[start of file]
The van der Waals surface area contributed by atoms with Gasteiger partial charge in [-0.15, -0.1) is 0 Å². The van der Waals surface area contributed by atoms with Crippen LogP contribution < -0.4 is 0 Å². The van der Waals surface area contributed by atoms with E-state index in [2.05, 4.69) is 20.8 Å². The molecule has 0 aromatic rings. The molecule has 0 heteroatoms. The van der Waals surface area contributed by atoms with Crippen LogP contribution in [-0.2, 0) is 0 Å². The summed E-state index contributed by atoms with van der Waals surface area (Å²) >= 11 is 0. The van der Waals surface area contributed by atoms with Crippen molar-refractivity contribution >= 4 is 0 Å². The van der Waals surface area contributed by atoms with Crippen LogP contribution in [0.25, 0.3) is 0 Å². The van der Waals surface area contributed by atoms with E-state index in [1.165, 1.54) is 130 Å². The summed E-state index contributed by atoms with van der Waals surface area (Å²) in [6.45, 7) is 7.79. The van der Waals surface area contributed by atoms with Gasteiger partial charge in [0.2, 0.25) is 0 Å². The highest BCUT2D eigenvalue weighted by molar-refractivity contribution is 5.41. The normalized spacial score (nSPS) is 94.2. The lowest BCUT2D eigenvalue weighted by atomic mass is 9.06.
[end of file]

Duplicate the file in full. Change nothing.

The van der Waals surface area contributed by atoms with Gasteiger partial charge in [-0.15, -0.1) is 0 Å². The van der Waals surface area contributed by atoms with Crippen LogP contribution < -0.4 is 0 Å². The van der Waals surface area contributed by atoms with E-state index in [2.05, 4.69) is 20.8 Å². The molecule has 0 aromatic rings. The molecule has 0 heteroatoms. The van der Waals surface area contributed by atoms with Crippen LogP contribution in [-0.2, 0) is 0 Å². The summed E-state index contributed by atoms with van der Waals surface area (Å²) >= 11 is 0. The van der Waals surface area contributed by atoms with Crippen molar-refractivity contribution >= 4 is 0 Å². The van der Waals surface area contributed by atoms with Crippen LogP contribution in [0.25, 0.3) is 0 Å². The van der Waals surface area contributed by atoms with E-state index in [1.165, 1.54) is 130 Å². The summed E-state index contributed by atoms with van der Waals surface area (Å²) in [6.45, 7) is 7.79. The van der Waals surface area contributed by atoms with Gasteiger partial charge in [0.2, 0.25) is 0 Å². The highest BCUT2D eigenvalue weighted by molar-refractivity contribution is 5.41. The normalized spacial score (nSPS) is 94.2. The lowest BCUT2D eigenvalue weighted by atomic mass is 9.06.